Historic Scotland: Two historical Scottish watermills will celebrate more than 300 years of milling history as part of National Mills Weekend, 9th – 10th May

EDINBURGH, Scotland, 2015-5-7 — /Travel PR News/ — Two historical Scottish watermills will be celebrating more than 300 years of milling history as part of National Mills Weekend.

Over the course of a weekend, on Saturday 9th and Sunday 10th May, Perth’s 18th century Stanley Mills and New Abbey Corn Mill in Dumfries, which dates back to the late 1700s, will be marking National Mills Weekend with special mill themed events.

The weekend-long, annual celebration which is coordinated by the Mills Section of the Society for the Protection of Ancient Buildings, champions the UK’s diverse milling heritage and encourages people to explore their local windmills and watermills.

Visitors will have the opportunity to discover more about these surviving examples of Scottish watermills and their role in local life and industry over the centuries.

New Abbey Corn Mill, is  a restored, operational water-powered mill and sits on the Pow Burn, in the village of New Abbey. In addition to viewing the waterwheel in action, during National Mills Weekend visitors can discover how the mill used this natural source of power for centuries to produce oatmeal, once a diet staple in Scottish rural life.

Founded at the height of the Industrial Revolution in the 1780s, Stanley Mills in Perth processed cotton and produced textiles for over two centuries.  Visitors to the mill  will have the opportunity to explore the mill’s changing history as it adapted to developments in technology and learn what mill life might have been like for its workers. Whilst a series of activities during the weekend  will provide  visitors with the  chance to learn more about how waterwheels work and try their hand at  special weaving sessions.

Lorna Ewan, Head of Visitor Experience, Content and Learning for Historic Scotland, said: “Whilst both of these visitor attractions can be enjoyed for the majority of the year, National Mills Weekend  is a fantastic opportunity to explore and discover more about Scotland’s rich and varied milling heritage, from oatmeal to cotton, through a series of special themed events.

“Over the course of the weekend visitors will be able to learn about New Abbey Corn Mill and its history, spanning more than 300 years or visit Stanley Mills for an insight into what a working cotton mill might have looked like during the height of the Industrial Revolution.”

Events will be taking place at New Abbey Corn Mill and Stanley Mills on both Saturday 9th and Sunday 10th May and are included in the cost of admission price to each attraction.

New Abbey Corn Mill is open to visitors all year round, 9.30am-5.30pm and closed Thursday and Fridays only during the winter season. Stanley Mills is open to visitors during the season, April to September, with shortened opening hours in October, 9.30am-5.30pm and 10am-4pm, respectively.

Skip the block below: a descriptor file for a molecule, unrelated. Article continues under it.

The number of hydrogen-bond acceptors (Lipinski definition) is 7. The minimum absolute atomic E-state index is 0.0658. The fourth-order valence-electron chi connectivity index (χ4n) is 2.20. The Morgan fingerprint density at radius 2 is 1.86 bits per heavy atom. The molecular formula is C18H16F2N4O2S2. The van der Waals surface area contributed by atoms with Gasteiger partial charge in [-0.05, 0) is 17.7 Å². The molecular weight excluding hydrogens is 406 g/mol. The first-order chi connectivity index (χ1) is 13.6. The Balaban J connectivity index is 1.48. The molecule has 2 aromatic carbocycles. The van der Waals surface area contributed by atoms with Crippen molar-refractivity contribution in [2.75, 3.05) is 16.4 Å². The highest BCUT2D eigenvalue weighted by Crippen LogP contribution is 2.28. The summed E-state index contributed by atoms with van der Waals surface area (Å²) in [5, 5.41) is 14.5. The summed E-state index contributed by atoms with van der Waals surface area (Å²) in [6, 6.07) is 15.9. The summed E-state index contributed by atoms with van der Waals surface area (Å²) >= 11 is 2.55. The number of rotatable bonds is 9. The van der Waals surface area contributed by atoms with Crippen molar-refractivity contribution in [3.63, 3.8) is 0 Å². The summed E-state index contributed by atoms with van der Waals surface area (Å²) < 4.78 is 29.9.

National Mills Weekend:

  • National Mills Weekend runs every year during the second weekend in May. It has been organised by the SPAB Mills Section since 1984, and is part of a Europe-wide festival of milling heritage during May.
  • The Society for the Protection of Ancient Buildings (SPAB) was founded by William Morris in 1877 to care for and preserve the UK’s architectural heritage. The Mills Section of the SPAB was founded in 1931 to protect and promote windmills and watermills.

Notes for editors:

  • Historic Scotland is an executive agency of the Scottish Government charged with safeguarding the nation’s historic environment. The agency is fully accountable to Scottish Ministers and through them to the Scottish Parliament.
  • 2015 is the Year of Food and Drink, a celebration of Scotland’s natural larder and the role that food and drink plays in shaping our economic success. Scotland generates over £2.5m per day through food and drink tourism. A series of themed months will create an appetite for key areas of Scotland’s food and drink industries – from seafood and whisky to berries and high-quality meat. To find out more visit www.visitscotland.com/tastescotland.

Follow Historic Scotland:

Twitter: @welovehistory ; @edinburghcastle ; @stirlingcastle ; @ScottishTen
Facebook: www.facebook.com/visithistoricscotland
Pinterest: www.pinterest.com/welovehistory
YouTube: www.youtube.com/historicscotlandtv
Instagram: www.instagram.com/historicscotland
Blogs: Historic Scotland Chain Mail www.historic-scotland.gov.uk/blog
Stirling Castle: www.stirlingcastle.gov.uk/blog
Edinburgh Castle: www.edinburghcastle.gov.uk/blog
Climate Change: www.historic-scotland.gov.uk/climatechangeblog


For further information
Grant Thomson, Communications Officer
Historic Scotland Media Office
0131 668 8074 or 07580 702 611